I have my iPhone set to capture HEIC, and Dropbox client set to Save HEIC Photos As JPG.
If you take a "Portrait Mode" photo on the iPhone in HEIC, and have Dropbox convert this to JPG, the JPG is unviewable on a Mac running Sierra.
Non "Portrait Mode" photos are viewable fine on Sierra, and Portrait Mode photos that can't be viewed on Sierra, can be viewed on High Sierra.
NOTE: Portrait Mode is not the orientation of the phone, but a special mode that tries to create fake Bokeh by blurring the background through software.
iPhone 7+ iOS 11.0.2
Dropbox for iOS v66.2.8
macOS Sierra v10.12.6
macOS High Sierra v10.13
Dropbox for Mac v35.4.20
Please see Screenshots:
Not to hijack this thread, but I don't have the HEIC option in the Dropbox app (iPhone SE, iOS 11.0.2, latest Dropbox app). This is odd, as I also have a different (related?) problem where I can't enable background uploading and my videos aren't uploading for which I have a ticket open.
Just curious if you have High Efficiency or Most Compatible selected in the iOS Native Camera option? I don't think it matters, since the Dropbox app shows the option either way I set it on the iPhone 7+.
I also noticed another option that is very interesting, under Settings > Photos > Transfer to Mac or PC:
I created a Dropbox support ticket and directed them to this thread. Hoping they are aware of the issue and are working on it.
You can change the format back to JPG but if you've already used the HEIC format, the only thing you can do is convert your images. There are few converters already and I found this Free HEIC Converter to JPG. This works perfectly as I was able to change the format of my images without losing the quality of my pics. It's free and does not require installing additional software as its an online tool.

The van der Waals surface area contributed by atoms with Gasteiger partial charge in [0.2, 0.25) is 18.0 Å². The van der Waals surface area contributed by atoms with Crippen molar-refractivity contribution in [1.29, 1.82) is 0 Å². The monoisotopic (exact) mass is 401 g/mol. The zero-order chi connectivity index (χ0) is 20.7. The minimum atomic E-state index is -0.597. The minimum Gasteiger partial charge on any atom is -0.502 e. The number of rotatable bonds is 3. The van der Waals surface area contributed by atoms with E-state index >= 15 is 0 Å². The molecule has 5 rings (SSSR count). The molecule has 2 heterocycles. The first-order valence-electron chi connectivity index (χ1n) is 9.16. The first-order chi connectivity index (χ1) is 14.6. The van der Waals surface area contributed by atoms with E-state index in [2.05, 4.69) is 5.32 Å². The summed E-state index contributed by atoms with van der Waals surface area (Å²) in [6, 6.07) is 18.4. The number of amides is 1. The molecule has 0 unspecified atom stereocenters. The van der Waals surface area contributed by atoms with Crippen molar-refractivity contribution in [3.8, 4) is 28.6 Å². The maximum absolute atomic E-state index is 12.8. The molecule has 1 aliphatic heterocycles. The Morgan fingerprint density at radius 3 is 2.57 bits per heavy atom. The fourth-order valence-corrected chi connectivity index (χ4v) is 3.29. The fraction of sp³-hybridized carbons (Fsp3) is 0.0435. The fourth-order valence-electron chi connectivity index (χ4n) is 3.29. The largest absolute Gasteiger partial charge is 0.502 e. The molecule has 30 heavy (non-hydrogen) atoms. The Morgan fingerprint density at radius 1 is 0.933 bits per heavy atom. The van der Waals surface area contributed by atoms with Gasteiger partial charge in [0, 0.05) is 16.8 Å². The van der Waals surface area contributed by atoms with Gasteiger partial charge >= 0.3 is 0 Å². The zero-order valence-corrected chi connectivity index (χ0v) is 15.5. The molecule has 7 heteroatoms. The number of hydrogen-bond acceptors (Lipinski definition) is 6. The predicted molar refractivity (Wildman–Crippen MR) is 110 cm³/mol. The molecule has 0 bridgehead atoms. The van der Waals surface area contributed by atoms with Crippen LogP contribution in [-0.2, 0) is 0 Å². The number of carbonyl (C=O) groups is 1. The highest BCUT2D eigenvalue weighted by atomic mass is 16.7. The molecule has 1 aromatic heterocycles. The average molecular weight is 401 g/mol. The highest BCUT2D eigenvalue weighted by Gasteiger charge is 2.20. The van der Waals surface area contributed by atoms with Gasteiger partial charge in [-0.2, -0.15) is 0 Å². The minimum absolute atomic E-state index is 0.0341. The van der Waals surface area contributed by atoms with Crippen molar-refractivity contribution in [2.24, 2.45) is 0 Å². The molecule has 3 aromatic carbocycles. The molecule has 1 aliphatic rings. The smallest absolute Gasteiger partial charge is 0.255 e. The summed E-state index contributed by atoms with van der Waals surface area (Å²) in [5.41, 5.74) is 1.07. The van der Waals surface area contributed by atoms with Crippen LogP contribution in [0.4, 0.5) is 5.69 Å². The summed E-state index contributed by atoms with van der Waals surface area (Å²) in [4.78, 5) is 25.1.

So I have a file with a .jpg extension that cannot be opened Sierra but can on High Sierra.
Let's assume it is really a .heic file but has an incorrect .jpg extension.
Now I change it to .heic as you suggest.
What exactly would the next steps be? And how would those steps prove your theory?
There are no next steps. It was simply a suggestion for when you come across a JPG or HEIC file that wasn't recognized (by the file's extension) and couldn't be opened. Changing the extension may allow you to open the file because the extension would then match the file type and the operating system would then know how to handle the file.
Going back to look at it, the Dropbox iOS app was uploading HEIC files and renaming them to JPG, but not actually converting them. Changing the file's entension from JPG to HEIC allowed the file to be opened normally. No data was being lost. This issue was corrected.